We evaluate our method on mixed images and synthetic dataset. For comparison we use the nonlinear method ANICA (Brakel and Bengio, 2017) and the PNLMISEP (Zheng et al., 2007), an extension to the MISEP method (Almeida, 2003, 2004). It should be noted that the PNLMISEP is designed especially for postnonlinearity, not for the more general nonlinear mixing functions used in presented experiments. We also report the results obtained on the same datasets by four selected linear models. We choose the popular FastICA algorithm (Hyvärinen, 1999), the InformationMaximization (Infomax) approach (Bell and Sejnowski, 1995), the Joint Approximate Diagonalization of Eigenmatrices (JADE) (Cardoso and Souloumiac, 1993) and the Pearson (Stuart et al., 1968) system PearsonICA (Karvanen et al., 2000). We use the implementations of the linear models in R packages ica (Helwig, 2015) and PearsonICA (Karvanen, 2008).
5.1 Comparison with ANICA
The CwICA and dCorICA models follow a similar architecture as ANICA, but use a closed form independence measure on the latent variables, as opposed to the adversarial approach. We compare our algorithms with the ANICA model using the synthetic signals dataset defined in (Brakel and Bengio, 2017).
The dataset in the nonlinear setting consists of observations which are obtained by applying mixing function to the independent sources , where and are sampled uniformly from and is the hyperbolic tangent function. We select the first samples as the test dataset, and train on the remaining samples. We fit ANICA using the best hyperparameters setting for this dataset reported by (Brakel and Bengio, 2017). For CwICA we perform a grid search on the learning rate and bandwidth, using batches of size and choose the model with the smallest total loss on the validation dataset. The validation dataset has size and is drawn from the same distribution as the train and test sets. All other model hyperparameters are set as in ANICA. We also ran a similar grid search on learning rate and batch size for dCorICA. We do not execute the PNLMISEP, as the implementation of this method is not suitable for input data of this dimensionality.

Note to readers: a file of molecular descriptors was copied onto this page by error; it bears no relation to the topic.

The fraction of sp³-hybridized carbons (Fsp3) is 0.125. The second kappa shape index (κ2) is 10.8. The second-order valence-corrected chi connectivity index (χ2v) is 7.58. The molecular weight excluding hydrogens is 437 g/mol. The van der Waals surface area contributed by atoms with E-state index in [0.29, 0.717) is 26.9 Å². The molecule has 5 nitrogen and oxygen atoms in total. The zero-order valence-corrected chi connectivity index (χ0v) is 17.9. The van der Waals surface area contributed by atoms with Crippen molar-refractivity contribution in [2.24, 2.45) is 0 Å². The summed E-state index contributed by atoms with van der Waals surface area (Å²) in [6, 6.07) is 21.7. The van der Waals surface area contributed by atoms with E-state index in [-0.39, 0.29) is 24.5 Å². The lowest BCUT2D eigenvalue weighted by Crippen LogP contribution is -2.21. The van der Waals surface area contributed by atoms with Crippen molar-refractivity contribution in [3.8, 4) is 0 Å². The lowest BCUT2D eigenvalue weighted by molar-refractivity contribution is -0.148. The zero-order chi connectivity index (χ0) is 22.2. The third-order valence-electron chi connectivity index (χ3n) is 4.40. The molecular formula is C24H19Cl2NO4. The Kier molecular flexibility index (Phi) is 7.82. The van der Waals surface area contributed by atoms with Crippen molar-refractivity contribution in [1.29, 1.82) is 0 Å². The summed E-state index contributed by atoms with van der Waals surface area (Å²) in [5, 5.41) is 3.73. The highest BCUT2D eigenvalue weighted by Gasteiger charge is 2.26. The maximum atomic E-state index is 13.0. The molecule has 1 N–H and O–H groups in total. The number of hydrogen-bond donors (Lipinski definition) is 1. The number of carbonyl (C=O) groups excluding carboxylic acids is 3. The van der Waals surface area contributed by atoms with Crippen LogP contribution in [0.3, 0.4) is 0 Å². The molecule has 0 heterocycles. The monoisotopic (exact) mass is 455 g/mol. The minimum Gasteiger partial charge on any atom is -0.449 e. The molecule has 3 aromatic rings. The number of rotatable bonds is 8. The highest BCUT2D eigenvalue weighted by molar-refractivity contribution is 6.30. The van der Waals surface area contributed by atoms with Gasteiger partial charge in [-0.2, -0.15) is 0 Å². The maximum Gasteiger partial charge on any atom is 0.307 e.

We also report the performance of the nonlinear methods on linear data. The linear dataset is obtained from the same independent sources by a transformation defined by the matrix . We train the models using the same configuration as in the nonlinear experiment.
2  5  10  20  2  5  10  20  
ANICA  0.90  0.74  0.73  0.7  0.16  0.11  0.09  0.14 
CwICA  0.85  0.73  0.74  0.68  0.23  0.15  0.11  0.10 
PNLMISEP  0.87  0.74  –  –  0.14  0.09  –  – 
dCorICA  0.89  0.74  0.76  0.57  0.30  0.15  0.11  0.28 
PearsonICA  0.91  0.82  0.8  0.67  0.25  0.14  0.11  0.18 
icafast  0.92  0.83  0.82  0.75  0.22  0.15  0.10  0.08 
icaimax  0.91  0.84  0.82  0.77  0.24  0.14  0.10  0.10 
jade  0.93  0.84  0.79  0.68  0.23  0.14  0.10  0.09 
baseline  0.85  0.72  0.71  0.65  0.33  0.16  0.11  0.09 
We evaluate the methods on test data using the mean distance between all possible pairs of the unraveled latent independent factors . In addition, we compute the mean maximum correlation (denoted as ) between the sources and the results . As ICA extracts the source signals only up to a permutation, we consider all possible pairings of the predicted signals with the source signals and report only the highest value. Before computing the , the latents are normalized. The results are presented in tables 1 and 2. The original sources and the recovered by CwICA signals are presented in figure 3.
dim  ANICA  CwICA  dCorICA 

2  0.5839  0.0097  0.6041 
5  0.5811  0.0181  0.5491 
10  0.5146  0.0389  0.4616 
20  0.5299  0.2748  0.5079